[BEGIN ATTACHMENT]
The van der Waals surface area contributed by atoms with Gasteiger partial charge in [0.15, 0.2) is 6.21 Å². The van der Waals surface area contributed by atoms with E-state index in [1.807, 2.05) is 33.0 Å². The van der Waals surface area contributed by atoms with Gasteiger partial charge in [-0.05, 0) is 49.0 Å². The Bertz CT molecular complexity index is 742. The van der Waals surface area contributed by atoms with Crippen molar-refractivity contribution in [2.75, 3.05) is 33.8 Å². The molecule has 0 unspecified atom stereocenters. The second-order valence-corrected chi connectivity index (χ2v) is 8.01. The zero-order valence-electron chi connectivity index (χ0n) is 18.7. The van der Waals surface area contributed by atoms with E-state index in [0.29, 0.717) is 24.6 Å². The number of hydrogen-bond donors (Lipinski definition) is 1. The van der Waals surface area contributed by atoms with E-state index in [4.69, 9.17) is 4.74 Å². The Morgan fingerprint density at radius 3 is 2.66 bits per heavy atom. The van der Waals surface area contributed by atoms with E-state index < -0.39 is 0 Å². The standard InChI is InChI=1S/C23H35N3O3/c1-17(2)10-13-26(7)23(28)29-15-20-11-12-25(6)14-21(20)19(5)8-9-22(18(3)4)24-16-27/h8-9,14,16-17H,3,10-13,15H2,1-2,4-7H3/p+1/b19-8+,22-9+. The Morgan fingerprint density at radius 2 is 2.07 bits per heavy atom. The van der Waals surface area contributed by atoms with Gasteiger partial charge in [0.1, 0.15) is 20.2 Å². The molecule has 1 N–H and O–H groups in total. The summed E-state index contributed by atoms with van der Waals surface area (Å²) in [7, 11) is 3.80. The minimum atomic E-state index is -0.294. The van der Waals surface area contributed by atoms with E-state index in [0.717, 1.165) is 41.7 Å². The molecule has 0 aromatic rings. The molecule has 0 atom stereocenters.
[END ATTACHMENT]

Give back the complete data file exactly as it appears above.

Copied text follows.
The van der Waals surface area contributed by atoms with Gasteiger partial charge in [0.15, 0.2) is 6.21 Å². The van der Waals surface area contributed by atoms with E-state index in [1.807, 2.05) is 33.0 Å². The van der Waals surface area contributed by atoms with Gasteiger partial charge in [-0.05, 0) is 49.0 Å². The Bertz CT molecular complexity index is 742. The van der Waals surface area contributed by atoms with Crippen molar-refractivity contribution in [2.75, 3.05) is 33.8 Å². The molecule has 0 unspecified atom stereocenters. The second-order valence-corrected chi connectivity index (χ2v) is 8.01. The zero-order valence-electron chi connectivity index (χ0n) is 18.7. The van der Waals surface area contributed by atoms with E-state index in [0.29, 0.717) is 24.6 Å². The number of hydrogen-bond donors (Lipinski definition) is 1. The van der Waals surface area contributed by atoms with E-state index in [4.69, 9.17) is 4.74 Å². The Morgan fingerprint density at radius 3 is 2.66 bits per heavy atom. The van der Waals surface area contributed by atoms with E-state index < -0.39 is 0 Å². The standard InChI is InChI=1S/C23H35N3O3/c1-17(2)10-13-26(7)23(28)29-15-20-11-12-25(6)14-21(20)19(5)8-9-22(18(3)4)24-16-27/h8-9,14,16-17H,3,10-13,15H2,1-2,4-7H3/p+1/b19-8+,22-9+. The Morgan fingerprint density at radius 2 is 2.07 bits per heavy atom. The van der Waals surface area contributed by atoms with Gasteiger partial charge in [0.1, 0.15) is 20.2 Å². The molecule has 1 N–H and O–H groups in total. The summed E-state index contributed by atoms with van der Waals surface area (Å²) in [7, 11) is 3.80. The minimum atomic E-state index is -0.294. The van der Waals surface area contributed by atoms with E-state index in [0.717, 1.165) is 41.7 Å². The molecule has 0 aromatic rings. The molecule has 0 atom stereocenters.